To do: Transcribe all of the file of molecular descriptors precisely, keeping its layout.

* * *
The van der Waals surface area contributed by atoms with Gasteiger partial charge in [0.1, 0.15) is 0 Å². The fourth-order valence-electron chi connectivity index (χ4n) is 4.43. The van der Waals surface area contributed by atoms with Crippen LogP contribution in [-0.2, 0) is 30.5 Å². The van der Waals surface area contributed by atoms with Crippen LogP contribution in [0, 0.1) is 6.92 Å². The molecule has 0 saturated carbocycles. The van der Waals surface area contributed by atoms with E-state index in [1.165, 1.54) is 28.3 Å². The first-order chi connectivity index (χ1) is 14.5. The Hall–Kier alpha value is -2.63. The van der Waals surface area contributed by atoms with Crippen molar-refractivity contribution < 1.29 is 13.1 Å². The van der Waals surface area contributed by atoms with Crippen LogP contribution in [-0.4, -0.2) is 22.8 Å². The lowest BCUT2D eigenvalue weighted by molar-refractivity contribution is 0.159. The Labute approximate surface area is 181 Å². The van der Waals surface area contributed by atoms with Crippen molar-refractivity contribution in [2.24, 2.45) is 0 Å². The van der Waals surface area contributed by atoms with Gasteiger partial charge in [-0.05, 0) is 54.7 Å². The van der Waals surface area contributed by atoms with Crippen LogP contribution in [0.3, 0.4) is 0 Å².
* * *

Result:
The van der Waals surface area contributed by atoms with Gasteiger partial charge in [0.1, 0.15) is 0 Å². The fourth-order valence-electron chi connectivity index (χ4n) is 4.43. The van der Waals surface area contributed by atoms with Crippen LogP contribution in [-0.2, 0) is 30.5 Å². The van der Waals surface area contributed by atoms with Crippen LogP contribution in [0, 0.1) is 6.92 Å². The molecule has 0 saturated carbocycles. The van der Waals surface area contributed by atoms with E-state index in [1.165, 1.54) is 28.3 Å². The first-order chi connectivity index (χ1) is 14.5. The Hall–Kier alpha value is -2.63. The van der Waals surface area contributed by atoms with Crippen molar-refractivity contribution < 1.29 is 13.1 Å². The van der Waals surface area contributed by atoms with Crippen LogP contribution in [-0.4, -0.2) is 22.8 Å². The lowest BCUT2D eigenvalue weighted by molar-refractivity contribution is 0.159. The Labute approximate surface area is 181 Å². The van der Waals surface area contributed by atoms with Crippen molar-refractivity contribution in [2.24, 2.45) is 0 Å². The van der Waals surface area contributed by atoms with Gasteiger partial charge in [-0.05, 0) is 54.7 Å². The van der Waals surface area contributed by atoms with Crippen LogP contribution in [0.3, 0.4) is 0 Å².